Background: Self-assessments of health are a strong predictor of mortality. Whether self-assessment of health provides additional information beyond a physician's assessment is unclear.
Methods: We analyzed data on 14,530 US adults from the Third National Health and Nutrition Examination Survey. General self-rated health (GSRH)-"In general, would you say your health is Excellent, Very Good, Good, Fair, or Poor?"-and a single question to physician examiners following a medical examination rating participants' health, both on a 5-point scale of Excellent, Very Good, Good, Fair, or Poor were assessed for the period 1988-1994. All-cause mortality was assessed through December 31, 2006 (n = 3,460 deaths).
Results: Agreement between participant GSRH and physician-assessed health was 53.8% (42.1% Excellent/Very Good, 8.7% Good, and 3.0% Fair/Poor; weighted Kappa statistic = 0.20). After adjustment, participants who reported better GSRH compared to the physician assessment of their health experienced lower mortality (hazard ratio = 0.76, 95% CI: 0.66-0.87). Also, participants reporting worse health than the physician assessment experienced higher mortality (hazard ratio = 1.45, 95% CI 1.24-1.70).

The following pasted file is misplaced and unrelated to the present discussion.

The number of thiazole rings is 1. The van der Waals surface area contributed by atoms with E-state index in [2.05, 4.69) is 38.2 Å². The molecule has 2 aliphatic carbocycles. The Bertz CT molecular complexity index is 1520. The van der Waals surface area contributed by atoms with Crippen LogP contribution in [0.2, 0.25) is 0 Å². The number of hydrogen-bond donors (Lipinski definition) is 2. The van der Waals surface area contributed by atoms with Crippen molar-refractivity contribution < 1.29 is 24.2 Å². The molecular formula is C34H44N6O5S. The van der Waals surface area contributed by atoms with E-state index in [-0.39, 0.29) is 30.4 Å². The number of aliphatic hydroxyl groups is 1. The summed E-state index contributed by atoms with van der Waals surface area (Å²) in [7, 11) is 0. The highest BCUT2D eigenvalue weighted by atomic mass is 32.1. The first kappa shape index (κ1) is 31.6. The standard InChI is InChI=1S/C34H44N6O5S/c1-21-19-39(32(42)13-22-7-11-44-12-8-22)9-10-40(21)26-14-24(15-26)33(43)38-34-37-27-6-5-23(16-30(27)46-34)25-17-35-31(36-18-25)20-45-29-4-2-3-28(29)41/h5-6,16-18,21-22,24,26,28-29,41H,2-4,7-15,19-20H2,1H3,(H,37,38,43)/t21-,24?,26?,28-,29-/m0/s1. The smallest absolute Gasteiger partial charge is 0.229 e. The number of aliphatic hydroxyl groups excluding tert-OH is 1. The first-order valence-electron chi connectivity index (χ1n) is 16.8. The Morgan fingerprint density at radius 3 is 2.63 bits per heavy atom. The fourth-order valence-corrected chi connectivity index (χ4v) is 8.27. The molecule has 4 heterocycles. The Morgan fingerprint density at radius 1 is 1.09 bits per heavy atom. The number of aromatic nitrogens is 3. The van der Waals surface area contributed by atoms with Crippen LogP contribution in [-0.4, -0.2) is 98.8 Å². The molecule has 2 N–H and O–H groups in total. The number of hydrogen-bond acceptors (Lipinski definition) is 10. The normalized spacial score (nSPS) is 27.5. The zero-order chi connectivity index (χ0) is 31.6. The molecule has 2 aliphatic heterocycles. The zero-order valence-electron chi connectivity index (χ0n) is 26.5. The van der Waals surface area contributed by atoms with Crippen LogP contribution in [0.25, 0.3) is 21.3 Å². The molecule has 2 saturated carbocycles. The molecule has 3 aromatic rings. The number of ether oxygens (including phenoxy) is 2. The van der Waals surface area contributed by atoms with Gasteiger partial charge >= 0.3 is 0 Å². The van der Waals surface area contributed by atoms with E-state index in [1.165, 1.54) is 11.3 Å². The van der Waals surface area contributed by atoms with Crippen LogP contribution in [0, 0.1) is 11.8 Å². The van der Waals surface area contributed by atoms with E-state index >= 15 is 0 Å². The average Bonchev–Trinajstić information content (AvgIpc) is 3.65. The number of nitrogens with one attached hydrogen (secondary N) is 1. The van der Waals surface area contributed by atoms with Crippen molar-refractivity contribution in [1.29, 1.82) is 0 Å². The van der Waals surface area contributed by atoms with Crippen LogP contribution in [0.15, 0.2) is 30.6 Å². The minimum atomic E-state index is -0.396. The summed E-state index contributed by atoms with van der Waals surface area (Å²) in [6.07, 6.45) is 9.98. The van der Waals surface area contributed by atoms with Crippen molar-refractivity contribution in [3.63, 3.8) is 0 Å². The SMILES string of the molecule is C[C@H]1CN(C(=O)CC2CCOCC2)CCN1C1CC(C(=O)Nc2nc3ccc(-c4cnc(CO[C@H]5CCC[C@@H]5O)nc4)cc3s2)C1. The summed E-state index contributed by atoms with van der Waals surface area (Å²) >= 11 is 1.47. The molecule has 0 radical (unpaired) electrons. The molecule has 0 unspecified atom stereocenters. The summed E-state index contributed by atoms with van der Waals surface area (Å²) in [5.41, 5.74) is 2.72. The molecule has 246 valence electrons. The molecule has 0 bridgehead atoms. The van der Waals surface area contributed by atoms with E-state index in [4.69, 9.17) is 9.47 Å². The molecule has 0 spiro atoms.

Conclusions: Individuals who reported worse health than was assessed by a physician had increased mortality. These results warrant evaluation of whether GSRH collection in the clinical setting improves outcomes.
Keywords: Mortality; patient-centered care; self-rated health.